Picture this; you invite the new neighbors over for a casual get-to-know-you evening of gaming. Before they arrive you already pull out your new favorite game, Wingspan. It’s both casual, engaging, elegant, and stunning. They are running a bit late, so you decide you’d speed things up by setting up the player boards and dealing out starting hands of cards. Just as you are finishing up the doorbell rings. You open the door and much to your dismay they decided they’d be “good guests” and bring the snacks. One of them is holding a bowl of cheese puffs while the other is sporting a plate of chicken wings smothered in barbecue sauce. This is truly what nightmares are made of.
The best way to salvage a situation like this without making anyone feel awkward would simply be to have sleeved your cards long ago like any prepared gamer would. Granted the dice, player pieces, and player boards might be in some danger, but those are slightly easier to clean than cards. Either way, you can now rest easy knowing that if by some twist of fate one of your guests picks up their hand of cards smearing cheese dust all over them, when the game is over and everyone is gone, all you’re going to need to do is slide off the old sleeves and slide on new ones. There is a certain peace of mind that sleeved cards can bring to a gamer that literally make them worth their weight in gold, copper, precious stones or whatever it is that you may use for purchases at your FLGS.
Unless you’re completely crazy like me, not all games are worth sleeving though. So I figured that I’d held you out a little by giving you some advice on which games to sleeve and what sleeves to use. But before we jump into that, let me explain some of the downsides to sleeving you cards. First, it can be addicting. Once you start you may not be able to stop. Then again, that may just be me. Second, unfortunately not all boxes and inserts are designed with sleeved cards in mind. It breaks my heart to throw out a well designed insert to a game just because the card well isn’t quite deep enough or wide enough to hold all the cards once sleeved. Third, it can get very expensive. Sleeves aren’t cheap and by the time you’ve sleeved a larger game you could’ve probably bought another small game or two.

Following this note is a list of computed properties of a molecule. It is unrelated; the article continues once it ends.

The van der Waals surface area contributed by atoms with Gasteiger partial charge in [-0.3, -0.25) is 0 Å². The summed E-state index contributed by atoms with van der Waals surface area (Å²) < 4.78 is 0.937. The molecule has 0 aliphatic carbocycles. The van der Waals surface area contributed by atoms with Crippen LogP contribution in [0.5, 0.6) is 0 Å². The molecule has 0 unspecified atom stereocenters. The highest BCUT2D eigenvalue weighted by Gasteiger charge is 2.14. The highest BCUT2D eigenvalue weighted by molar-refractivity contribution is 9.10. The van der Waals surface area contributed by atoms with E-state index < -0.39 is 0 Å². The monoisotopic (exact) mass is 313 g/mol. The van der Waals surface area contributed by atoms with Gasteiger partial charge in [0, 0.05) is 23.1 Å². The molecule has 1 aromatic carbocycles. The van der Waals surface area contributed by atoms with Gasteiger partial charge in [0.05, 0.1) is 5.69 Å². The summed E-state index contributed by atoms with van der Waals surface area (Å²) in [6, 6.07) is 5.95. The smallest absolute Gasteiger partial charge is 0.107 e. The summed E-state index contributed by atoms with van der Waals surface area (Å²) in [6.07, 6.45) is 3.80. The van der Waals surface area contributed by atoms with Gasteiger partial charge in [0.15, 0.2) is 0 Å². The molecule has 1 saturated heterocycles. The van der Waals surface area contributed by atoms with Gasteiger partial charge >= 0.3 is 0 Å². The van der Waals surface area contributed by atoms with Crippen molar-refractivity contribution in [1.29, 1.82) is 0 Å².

Ok, so given these negatives, what games are actually worth sleeving? I’ll group these into 3 different categories; the must sleeve, the good idea to sleeve, and the not worth sleeving. So let’s begin with the must sleeve games. Typically these games require the information on the cards to be kept secret or hidden. The reason being, one of the worse things things that could happen to these cards is that they get a crease or a giant smudge making them easily distinguished from anywhere around the table. This category includes social deduction games (can’t have others knowing you’re the traitor before the game starts), cooperative games that rely on a hidden hand of cards (limited communication is irrelevant when you already can tell what everyone is holding), and lastly small competitive games designed completely around the cards (I’m talking about trick-taking games and such).